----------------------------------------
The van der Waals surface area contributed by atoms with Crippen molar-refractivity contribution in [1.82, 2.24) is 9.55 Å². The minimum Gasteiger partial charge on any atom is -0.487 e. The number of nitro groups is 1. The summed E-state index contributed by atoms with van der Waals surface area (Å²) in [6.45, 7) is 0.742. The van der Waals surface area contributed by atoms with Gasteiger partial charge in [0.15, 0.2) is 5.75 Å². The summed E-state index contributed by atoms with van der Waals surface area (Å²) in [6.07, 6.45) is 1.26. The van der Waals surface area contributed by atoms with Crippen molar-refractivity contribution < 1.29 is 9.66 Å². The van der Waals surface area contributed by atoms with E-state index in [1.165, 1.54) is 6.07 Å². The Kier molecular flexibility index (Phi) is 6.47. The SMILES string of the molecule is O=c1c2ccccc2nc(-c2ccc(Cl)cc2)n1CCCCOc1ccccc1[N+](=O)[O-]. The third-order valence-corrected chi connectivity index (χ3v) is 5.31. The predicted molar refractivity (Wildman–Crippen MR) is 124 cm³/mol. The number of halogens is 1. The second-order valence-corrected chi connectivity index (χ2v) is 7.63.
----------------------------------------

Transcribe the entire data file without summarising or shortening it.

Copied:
The van der Waals surface area contributed by atoms with Crippen molar-refractivity contribution in [1.82, 2.24) is 9.55 Å². The minimum Gasteiger partial charge on any atom is -0.487 e. The number of nitro groups is 1. The summed E-state index contributed by atoms with van der Waals surface area (Å²) in [6.45, 7) is 0.742. The van der Waals surface area contributed by atoms with Gasteiger partial charge in [0.15, 0.2) is 5.75 Å². The summed E-state index contributed by atoms with van der Waals surface area (Å²) in [6.07, 6.45) is 1.26. The van der Waals surface area contributed by atoms with Crippen molar-refractivity contribution < 1.29 is 9.66 Å². The van der Waals surface area contributed by atoms with E-state index in [1.165, 1.54) is 6.07 Å². The Kier molecular flexibility index (Phi) is 6.47. The SMILES string of the molecule is O=c1c2ccccc2nc(-c2ccc(Cl)cc2)n1CCCCOc1ccccc1[N+](=O)[O-]. The third-order valence-corrected chi connectivity index (χ3v) is 5.31. The predicted molar refractivity (Wildman–Crippen MR) is 124 cm³/mol. The number of halogens is 1. The second-order valence-corrected chi connectivity index (χ2v) is 7.63.